Millions of adolescents falling behind, especially in Africa – UNICEF report
New York, 24 April 2012 – Over the past 20 years, adolescents have benefitted from progress in education and public health. Yet the needs of many adolescents are neglected with more than 1 million losing their lives each year and tens of millions more missing out on education, says a new UNICEF report today.
The report, for example, identifies sub-Saharan Africa as the most challenging place for an adolescent to live. The adolescent population of the region is still growing, and it is projected to have the greatest number of adolescents in the world by 2050. But only half the children in sub-Saharan Africa complete primary school and youth employment is low.
Progress for Children: A report card on adolescents highlights other alarming consequences of the benefits of progress not being equally shared among the total of 1.2 billion adolescents – defined by the United Nations as between the ages of 10 and 19 – now living in all the regions of the world.
“The disadvantages of poverty, social status, gender or disability prevent millions of adolescents from realizing their rights to quality education, health care, protection and participation,” said UNICEF Deputy Executive Director Geeta Rao Gupta. “This comprehensive report card strengthens our understanding of the problems facing the poorest and most disadvantaged adolescents. It is time to attend to their needs; they must not be left behind.”
The report points to a significant need for improved investment in all aspects of adolescents’ lives and wellbeing – even in their struggle for survival. Each year 1.4 million adolescents die from road traffic injuries, childbirth complications, suicide, AIDS, violence and other causes. In some Latin American countries, more adolescent boys die as a result of homicide than from road traffic injuries or suicide. In Africa, complications in pregnancy and childbirth are the top cause of death for girls aged 15 to 19.
Children entering adolescence are increasingly at risk of violence – a shift from early childhood when disease and nutrition are the major threats. Adolescent girls are particularly vulnerable to violence in marriage. In a survey in the Democratic Republic of Congo, 70 per cent of girls aged 15 to 19 who had been married said they experienced violence at the hands of a current or former partner or spouse.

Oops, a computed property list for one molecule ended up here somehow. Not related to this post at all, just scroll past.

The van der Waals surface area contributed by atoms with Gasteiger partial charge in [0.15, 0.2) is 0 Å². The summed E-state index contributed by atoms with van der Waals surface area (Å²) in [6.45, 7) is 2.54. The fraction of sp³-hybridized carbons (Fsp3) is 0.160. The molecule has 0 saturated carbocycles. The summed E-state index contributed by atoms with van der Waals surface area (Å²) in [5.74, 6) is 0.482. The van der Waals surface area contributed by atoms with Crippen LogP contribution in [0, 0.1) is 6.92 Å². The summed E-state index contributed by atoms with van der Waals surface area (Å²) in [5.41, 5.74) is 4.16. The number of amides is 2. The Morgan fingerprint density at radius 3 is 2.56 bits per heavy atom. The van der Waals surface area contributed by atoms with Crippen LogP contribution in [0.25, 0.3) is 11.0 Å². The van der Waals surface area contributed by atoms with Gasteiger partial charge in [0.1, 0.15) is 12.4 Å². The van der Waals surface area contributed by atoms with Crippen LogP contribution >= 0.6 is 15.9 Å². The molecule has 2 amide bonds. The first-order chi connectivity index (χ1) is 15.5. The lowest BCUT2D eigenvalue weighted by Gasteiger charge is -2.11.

Adolescents, particularly girls, are often forced to abandon childhood and take on adult roles before they are ready, limiting their opportunities to learn and grown, and placing their health and safety at risk. The report says that over a third of women aged 20 to 24 in developing countries excluding China were married or in a union by the age of 18 with about one third of these being married by age 15.
Adolescent birth rates are relatively high in Latin America, the Caribbean and sub-Saharan Africa, the report says. In Niger, half of young women aged 20 to 24 gave birth before the age of 18.
Globally, 90 per cent of children of primary school age are enrolled in primary schools and secondary education systems have expanded in many countries. Secondary school enrolment however remains low in the developing world, especially in Africa and Asia. Many pupils of secondary school age are in primary schools. Sub-Saharan Africa has the worst secondary education indicators of any region.
Some 71 million children of lower secondary school age worldwide are not in school and 127 million youth between 15 and 24 are illiterate – the vast majority in South Asia and sub-Saharan Africa.
The report says significant efforts in advocacy, programmes and policy are needed to realize the rights of all adolescents. Adolescence is a critical stage of childhood at which the right investment can break the poverty cycle and result in social, economic and political benefits for adolescents, communities and nations.
But the report also notes that adolescents should be recognized as real agents of change in their communities. Programmes and policies, while protecting adolescents as children, must acknowledge their capacity for creativity, innovation and energy to solve their problems.
UNICEF works in 190 countries and territories to help children survive and thrive, from early childhood through adolescence. The world’s largest provider of vaccines for developing countries, UNICEF supports child health and nutrition, good water and sanitation, quality basic education for all boys and girls, and the protection of children from violence, exploitation, and AIDS. UNICEF is funded entirely by the voluntary contributions of individuals, businesses, foundations and governments.
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